By the way, note that of the five new locations, two of them are just down the street from where I live: one in Fort Worth, TX; and, one in Arlington, TX (the latter sits between Fort Worth and Dallas).
  • one word: Amazon. Many Amazon fulfillment centers in this area
  • another word: airport. DFW. Huge UPS hub
  • a third word: Toyota. Toyota's US headquarters are now in Plano, TX -- just north of DFW. The area is crawling with subcontractors and suppliers for Toyota


GE booted out of the Dow: Link here. GEEEE -- I just blogged about this exactly one week ago:
Dow components: I will leave it up to the reader, but when you get right down to it, the Dow (30) is an incredibly stodgy, old white man's list. The best thing the makers and shakers could do, "modernize the Dow." Maybe they are waiting for leadership at Berkshire Hathaway to change. I would remove the following and replace with any number of other great candidates: GE; HD; IBM; INTC; JNJ; KO; MRK; PG; TRV; maybe others. Maybe change 15 of the 30. Without question the S&P 500 is a better market basket to follow.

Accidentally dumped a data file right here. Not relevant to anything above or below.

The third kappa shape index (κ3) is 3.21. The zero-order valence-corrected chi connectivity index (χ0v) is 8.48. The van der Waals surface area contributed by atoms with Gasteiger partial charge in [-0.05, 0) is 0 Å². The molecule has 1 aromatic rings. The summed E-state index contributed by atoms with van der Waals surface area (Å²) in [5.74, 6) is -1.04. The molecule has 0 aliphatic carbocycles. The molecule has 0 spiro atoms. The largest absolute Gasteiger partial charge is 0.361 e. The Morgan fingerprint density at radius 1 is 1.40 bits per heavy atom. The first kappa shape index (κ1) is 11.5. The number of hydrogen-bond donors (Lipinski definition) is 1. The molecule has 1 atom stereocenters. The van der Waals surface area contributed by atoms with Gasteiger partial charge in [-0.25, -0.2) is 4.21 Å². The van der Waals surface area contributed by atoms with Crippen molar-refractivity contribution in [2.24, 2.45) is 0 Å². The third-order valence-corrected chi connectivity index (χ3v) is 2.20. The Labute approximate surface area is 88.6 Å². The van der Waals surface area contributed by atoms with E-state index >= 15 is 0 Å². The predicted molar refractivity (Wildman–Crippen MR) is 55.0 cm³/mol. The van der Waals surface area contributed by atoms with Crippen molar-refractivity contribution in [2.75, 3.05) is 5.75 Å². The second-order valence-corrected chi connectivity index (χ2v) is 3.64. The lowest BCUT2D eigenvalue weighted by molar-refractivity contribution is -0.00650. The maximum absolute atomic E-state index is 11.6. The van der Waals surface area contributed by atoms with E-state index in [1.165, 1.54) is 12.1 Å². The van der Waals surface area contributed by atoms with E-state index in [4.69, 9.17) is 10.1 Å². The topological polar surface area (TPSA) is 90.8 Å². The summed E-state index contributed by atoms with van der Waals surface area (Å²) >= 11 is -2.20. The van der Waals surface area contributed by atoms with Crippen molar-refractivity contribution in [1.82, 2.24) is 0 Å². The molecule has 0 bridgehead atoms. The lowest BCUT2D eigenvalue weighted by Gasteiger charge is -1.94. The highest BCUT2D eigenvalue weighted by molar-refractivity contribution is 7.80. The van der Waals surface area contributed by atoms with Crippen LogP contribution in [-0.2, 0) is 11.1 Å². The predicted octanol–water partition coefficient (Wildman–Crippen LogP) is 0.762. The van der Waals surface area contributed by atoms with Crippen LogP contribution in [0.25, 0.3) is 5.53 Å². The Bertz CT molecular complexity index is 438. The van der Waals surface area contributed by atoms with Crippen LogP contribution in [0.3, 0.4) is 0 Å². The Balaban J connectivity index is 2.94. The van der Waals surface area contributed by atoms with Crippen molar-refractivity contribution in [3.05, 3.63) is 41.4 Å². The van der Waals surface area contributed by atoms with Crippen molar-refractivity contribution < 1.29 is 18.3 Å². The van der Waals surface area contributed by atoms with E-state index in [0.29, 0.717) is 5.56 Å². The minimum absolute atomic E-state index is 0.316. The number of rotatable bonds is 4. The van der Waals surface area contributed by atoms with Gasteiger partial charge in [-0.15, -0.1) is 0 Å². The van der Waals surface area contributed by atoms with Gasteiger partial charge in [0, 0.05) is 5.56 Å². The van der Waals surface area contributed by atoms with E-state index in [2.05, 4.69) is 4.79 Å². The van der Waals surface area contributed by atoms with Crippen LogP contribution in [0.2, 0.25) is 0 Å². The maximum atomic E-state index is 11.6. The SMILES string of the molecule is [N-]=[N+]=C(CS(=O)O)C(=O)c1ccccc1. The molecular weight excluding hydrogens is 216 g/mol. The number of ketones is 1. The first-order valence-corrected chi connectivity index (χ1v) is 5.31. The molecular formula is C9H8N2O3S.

GE will be replaced by a "non-industrial," "non-conglomerate" as it were. It will be replaced by Walgreens Boots Alliance, a "drugstore."

The Market, Energy, Political Page, Part 2, T+19 -- June 19, 2018


Energy 101: capacity factor vs substitution factor.
Capacity factor equals {(total actual power output)/(total rated capacity assuming 100% utilization)}. The Capacity Factor of wind power in Germany equals about 28%. However, capacity factor is not a true measure of actual usefulness of grid-connected wind power.
The true factor that reflects the intermittency of wind power is the substitution capacity, which is about 5% in Germany – a large grid with a large wind power component.
Substitution capacity is the amount of dispatchable (conventional) power you can permanently retire when you add more wind power to the grid. In Germany they have to add ~20 units of wind power to replace 1 unit of dispatchable power.
I assume on one needs to sort out costs involved in adding 20 units of wind power vs one unit of dispatchable power.



June 23, 2018: Germany Neglects Renewables, Set to Miss 2020 Climate Goals.